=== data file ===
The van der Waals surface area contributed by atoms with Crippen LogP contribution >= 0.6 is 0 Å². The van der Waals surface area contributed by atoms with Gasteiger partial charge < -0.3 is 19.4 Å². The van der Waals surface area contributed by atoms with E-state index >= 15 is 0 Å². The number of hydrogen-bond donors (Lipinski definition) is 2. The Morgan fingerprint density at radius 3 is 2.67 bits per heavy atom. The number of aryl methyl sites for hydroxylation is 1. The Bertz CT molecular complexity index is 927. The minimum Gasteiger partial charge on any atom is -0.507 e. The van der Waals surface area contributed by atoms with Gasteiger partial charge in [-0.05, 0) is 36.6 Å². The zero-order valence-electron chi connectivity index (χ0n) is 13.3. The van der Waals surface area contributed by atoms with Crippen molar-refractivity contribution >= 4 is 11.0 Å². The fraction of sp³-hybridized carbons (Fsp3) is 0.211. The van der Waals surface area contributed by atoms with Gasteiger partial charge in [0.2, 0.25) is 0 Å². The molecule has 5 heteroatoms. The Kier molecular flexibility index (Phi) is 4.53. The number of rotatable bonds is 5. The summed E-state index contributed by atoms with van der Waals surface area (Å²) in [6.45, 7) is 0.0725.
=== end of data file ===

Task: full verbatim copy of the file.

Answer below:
The van der Waals surface area contributed by atoms with Crippen LogP contribution >= 0.6 is 0 Å². The van der Waals surface area contributed by atoms with Gasteiger partial charge < -0.3 is 19.4 Å². The van der Waals surface area contributed by atoms with E-state index >= 15 is 0 Å². The number of hydrogen-bond donors (Lipinski definition) is 2. The Morgan fingerprint density at radius 3 is 2.67 bits per heavy atom. The number of aryl methyl sites for hydroxylation is 1. The Bertz CT molecular complexity index is 927. The minimum Gasteiger partial charge on any atom is -0.507 e. The van der Waals surface area contributed by atoms with Gasteiger partial charge in [-0.05, 0) is 36.6 Å². The zero-order valence-electron chi connectivity index (χ0n) is 13.3. The van der Waals surface area contributed by atoms with Crippen molar-refractivity contribution >= 4 is 11.0 Å². The fraction of sp³-hybridized carbons (Fsp3) is 0.211. The van der Waals surface area contributed by atoms with Gasteiger partial charge in [0.2, 0.25) is 0 Å². The molecule has 5 heteroatoms. The Kier molecular flexibility index (Phi) is 4.53. The number of rotatable bonds is 5. The summed E-state index contributed by atoms with van der Waals surface area (Å²) in [6.45, 7) is 0.0725.